Having finished the business in Munich to my satisfaction, I therefore betook myself to Regensburg at a time when the recent fear of a Turkish war had drawn many princes there.9 Here it was quite easy to behold the character [ingenium ] of German affairs with one glance, and [to see] how loosely that structure [i.e., the empire] hangs together. But with my Bavarian friend preparing the way, I was also able to get to know a man whose equal I have hardly ever met in Germany, who was then in charge of the court at Mainz and highly regarded by most Germans.10 He received me with the greatest kindness, such as an unknown traveller could hardly expect from a man whose favor the learned often thought it honourable to seek even through public flattery. And, indeed, this man’s support not only gained me many friends in Regensburg, but when I had indicated to him my intention to travel through a part of Germany he also equipped me with letters to various courts which, like friendship tokens, generated for me a most gracious hospitality.
Next I followed the Danube down to Vienna where several of my countrymen, whose fortune there had been very favorable, saw to it that I was not regarded as a foreigner. Then something advantageous happened, in that a certain Imperial minister with whom I had already become friends was sent off to the Electors of Saxony and Brandenburg. I was quite pleased to join him as a companion when he invited me, especially once he had assured me that the reputation of Italian sobriety could protect me from drowning in wine because of excessive politeness. For according to that nation’s customs, it is generally regarded as cowardly to value one’s own health over the customary libations thereto.
After leaving Berlin I was received at the court of the Duke of Braunschweig. There, beside other things, I was most pleased to converse with a professor from a neighboring university whom I had already heard highly recommended in Regensburg for his knowledge of German affairs.11 For he also agreed with me in most respects concerning the state of Germany and readily shared with me his writings, which reveal a much different character than that other heap of books. In them, although much was stated freely enough, it was nonetheless quite clear that he had concealed more than a few things so as not to offend the powerful or incite the complaints of dullards against himself. From that time on, I first thought of setting these things to paper, because I hoped that perhaps the truth would be more readily accepted if it came from a stranger lacking in partiality, or not suspected of currying favor or exacting revenge.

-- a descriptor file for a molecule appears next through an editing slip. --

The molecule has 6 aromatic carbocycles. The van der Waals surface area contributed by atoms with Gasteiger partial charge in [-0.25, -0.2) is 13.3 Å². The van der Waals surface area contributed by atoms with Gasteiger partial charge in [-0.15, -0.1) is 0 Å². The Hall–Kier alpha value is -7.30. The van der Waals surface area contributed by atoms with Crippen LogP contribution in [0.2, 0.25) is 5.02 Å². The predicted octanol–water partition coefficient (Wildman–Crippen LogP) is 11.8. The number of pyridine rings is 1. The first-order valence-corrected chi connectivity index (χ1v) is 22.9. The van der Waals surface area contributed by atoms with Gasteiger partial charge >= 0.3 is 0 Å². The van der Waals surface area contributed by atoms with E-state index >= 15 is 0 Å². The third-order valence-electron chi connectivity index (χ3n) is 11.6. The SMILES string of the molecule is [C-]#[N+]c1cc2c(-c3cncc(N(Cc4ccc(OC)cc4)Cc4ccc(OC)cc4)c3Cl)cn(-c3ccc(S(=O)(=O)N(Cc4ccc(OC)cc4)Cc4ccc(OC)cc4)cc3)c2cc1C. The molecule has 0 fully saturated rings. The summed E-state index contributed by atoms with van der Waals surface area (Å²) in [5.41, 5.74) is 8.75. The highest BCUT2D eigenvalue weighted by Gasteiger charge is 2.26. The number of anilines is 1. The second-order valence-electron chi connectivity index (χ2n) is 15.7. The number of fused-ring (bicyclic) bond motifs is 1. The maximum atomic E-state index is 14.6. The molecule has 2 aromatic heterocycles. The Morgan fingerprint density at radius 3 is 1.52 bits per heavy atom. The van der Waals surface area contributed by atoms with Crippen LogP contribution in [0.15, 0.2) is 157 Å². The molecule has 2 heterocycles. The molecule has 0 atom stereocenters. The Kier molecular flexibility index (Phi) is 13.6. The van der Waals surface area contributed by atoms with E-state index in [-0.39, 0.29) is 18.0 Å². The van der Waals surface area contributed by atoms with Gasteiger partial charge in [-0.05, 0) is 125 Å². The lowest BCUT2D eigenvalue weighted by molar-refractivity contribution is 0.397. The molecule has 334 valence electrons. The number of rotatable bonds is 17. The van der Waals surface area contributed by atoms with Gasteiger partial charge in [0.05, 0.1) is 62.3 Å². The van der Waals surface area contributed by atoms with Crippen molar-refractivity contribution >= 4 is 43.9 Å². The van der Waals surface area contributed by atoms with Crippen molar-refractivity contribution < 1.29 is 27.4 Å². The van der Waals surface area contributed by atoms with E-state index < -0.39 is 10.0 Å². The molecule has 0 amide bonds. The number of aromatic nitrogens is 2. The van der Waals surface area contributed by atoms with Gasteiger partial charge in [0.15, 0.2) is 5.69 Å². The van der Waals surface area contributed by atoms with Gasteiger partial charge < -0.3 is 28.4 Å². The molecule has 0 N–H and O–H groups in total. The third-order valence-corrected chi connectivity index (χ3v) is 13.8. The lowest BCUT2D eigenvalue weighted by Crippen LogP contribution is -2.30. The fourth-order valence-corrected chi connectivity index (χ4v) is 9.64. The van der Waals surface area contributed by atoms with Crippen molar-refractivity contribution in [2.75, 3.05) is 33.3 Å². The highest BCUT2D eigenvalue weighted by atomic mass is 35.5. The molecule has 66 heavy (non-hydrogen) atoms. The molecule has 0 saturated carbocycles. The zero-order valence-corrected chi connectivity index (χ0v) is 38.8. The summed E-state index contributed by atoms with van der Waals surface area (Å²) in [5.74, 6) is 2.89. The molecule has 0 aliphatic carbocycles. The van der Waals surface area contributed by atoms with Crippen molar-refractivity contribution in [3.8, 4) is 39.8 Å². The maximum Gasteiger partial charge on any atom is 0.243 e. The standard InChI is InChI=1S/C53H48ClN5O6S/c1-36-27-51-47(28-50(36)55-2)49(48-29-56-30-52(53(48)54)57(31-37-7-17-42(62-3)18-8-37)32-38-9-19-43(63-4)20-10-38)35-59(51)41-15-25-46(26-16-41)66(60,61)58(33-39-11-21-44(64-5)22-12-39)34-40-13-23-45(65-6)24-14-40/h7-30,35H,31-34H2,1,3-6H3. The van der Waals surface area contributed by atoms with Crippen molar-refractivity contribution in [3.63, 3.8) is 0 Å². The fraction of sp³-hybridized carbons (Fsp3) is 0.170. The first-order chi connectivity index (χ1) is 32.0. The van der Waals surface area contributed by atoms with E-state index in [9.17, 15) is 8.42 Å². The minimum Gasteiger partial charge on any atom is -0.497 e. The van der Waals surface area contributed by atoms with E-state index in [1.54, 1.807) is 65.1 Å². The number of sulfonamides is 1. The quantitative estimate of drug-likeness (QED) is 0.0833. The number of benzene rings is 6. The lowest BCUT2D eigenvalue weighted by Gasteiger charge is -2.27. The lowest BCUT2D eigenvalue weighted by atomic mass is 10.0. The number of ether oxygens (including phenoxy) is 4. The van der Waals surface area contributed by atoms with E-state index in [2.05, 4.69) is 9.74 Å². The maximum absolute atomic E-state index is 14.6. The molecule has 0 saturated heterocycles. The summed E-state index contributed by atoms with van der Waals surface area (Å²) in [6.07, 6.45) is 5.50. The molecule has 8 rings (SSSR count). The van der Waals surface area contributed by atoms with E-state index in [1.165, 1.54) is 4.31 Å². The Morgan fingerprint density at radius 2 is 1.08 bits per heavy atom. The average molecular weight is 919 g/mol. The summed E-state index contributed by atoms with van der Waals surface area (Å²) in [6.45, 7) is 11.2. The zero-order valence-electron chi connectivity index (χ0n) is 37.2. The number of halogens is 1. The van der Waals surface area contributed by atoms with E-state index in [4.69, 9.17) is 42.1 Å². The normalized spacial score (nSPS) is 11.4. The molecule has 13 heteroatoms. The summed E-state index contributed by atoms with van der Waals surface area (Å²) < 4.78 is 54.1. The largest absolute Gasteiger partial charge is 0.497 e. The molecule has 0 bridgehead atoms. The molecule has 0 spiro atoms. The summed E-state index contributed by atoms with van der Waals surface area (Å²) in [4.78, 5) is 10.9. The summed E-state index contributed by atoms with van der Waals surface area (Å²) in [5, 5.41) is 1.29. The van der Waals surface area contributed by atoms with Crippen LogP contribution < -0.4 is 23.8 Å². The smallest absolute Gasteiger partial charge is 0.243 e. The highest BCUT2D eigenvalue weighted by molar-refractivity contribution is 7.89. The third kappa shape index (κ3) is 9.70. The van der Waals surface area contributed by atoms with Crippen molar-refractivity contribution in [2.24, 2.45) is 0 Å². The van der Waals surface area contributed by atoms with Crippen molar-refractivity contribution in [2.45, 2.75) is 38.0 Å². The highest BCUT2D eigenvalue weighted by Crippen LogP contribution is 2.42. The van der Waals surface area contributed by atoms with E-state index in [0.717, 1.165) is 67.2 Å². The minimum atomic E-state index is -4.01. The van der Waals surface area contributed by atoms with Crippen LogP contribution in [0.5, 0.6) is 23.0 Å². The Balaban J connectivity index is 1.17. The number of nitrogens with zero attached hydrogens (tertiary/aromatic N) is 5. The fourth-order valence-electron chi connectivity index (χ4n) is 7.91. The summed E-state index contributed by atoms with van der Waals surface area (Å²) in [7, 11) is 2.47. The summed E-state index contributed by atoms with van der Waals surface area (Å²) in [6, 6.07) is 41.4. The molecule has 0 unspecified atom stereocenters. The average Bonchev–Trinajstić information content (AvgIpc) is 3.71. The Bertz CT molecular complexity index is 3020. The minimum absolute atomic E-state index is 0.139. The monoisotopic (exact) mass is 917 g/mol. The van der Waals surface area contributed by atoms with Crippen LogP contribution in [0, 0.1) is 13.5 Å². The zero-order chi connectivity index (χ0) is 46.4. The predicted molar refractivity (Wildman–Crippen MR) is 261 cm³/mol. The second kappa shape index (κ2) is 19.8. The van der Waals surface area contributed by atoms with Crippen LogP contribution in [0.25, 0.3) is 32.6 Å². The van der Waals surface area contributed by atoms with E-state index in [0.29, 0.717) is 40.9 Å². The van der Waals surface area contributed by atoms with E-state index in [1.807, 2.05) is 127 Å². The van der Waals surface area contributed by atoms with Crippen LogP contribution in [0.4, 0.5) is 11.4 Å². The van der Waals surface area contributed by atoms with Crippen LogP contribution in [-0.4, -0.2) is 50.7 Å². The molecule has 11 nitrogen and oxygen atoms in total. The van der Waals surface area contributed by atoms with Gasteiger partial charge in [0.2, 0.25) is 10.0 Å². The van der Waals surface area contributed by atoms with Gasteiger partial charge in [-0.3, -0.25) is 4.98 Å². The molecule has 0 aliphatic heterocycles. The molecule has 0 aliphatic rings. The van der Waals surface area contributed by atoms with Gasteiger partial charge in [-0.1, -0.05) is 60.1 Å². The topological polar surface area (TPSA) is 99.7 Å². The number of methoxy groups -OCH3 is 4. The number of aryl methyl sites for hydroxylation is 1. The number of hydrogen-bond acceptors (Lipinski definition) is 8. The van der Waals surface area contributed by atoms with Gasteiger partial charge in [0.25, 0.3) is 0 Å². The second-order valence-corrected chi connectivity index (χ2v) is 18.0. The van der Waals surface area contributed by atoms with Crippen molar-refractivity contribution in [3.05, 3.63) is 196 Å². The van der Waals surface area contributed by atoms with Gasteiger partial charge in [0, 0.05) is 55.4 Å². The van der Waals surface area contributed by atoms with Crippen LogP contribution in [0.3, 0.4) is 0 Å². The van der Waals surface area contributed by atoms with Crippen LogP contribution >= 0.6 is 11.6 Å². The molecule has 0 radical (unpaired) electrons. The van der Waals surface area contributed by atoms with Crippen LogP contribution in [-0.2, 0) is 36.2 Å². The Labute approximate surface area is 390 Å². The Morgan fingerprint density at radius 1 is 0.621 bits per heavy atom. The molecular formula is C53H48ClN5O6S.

Having come thus far, it seemed lazy not to visit the Netherlands. This would have detained me longer if your insistent letters, as well as affairs at home, had not brought me to think seriously about returning to our fatherland. Therefore, ascending along the Rhine, I experienced at Düsseldorf the same kindness previously shown to me at Neuburg [in Bavaria]. Nor was Bonn any less hospitable. I seemed less welcome at Mainz because I had, through imprudence, greatly praised the services of that minister who had, in the meantime, been dismissed from their employ for I know not what reasons.12 Despite being in a hurry, I was compelled to halt in Heidelberg by a desire to see the Palatine Elector,13 whose character and wisdom—many people had told me—are unequalled among German princes. And, indeed, though the fame he enjoys for his praiseworthy qualities is not slight, he seemed so to live up to his reputation that I consider it among the chief fruits of my travel through Germany to have called on that prince and seen his endowments close up. The pleasantness of my stay there allowed me to devote only a few days’ time to Stuttgart, though I do not regret having visited it as well.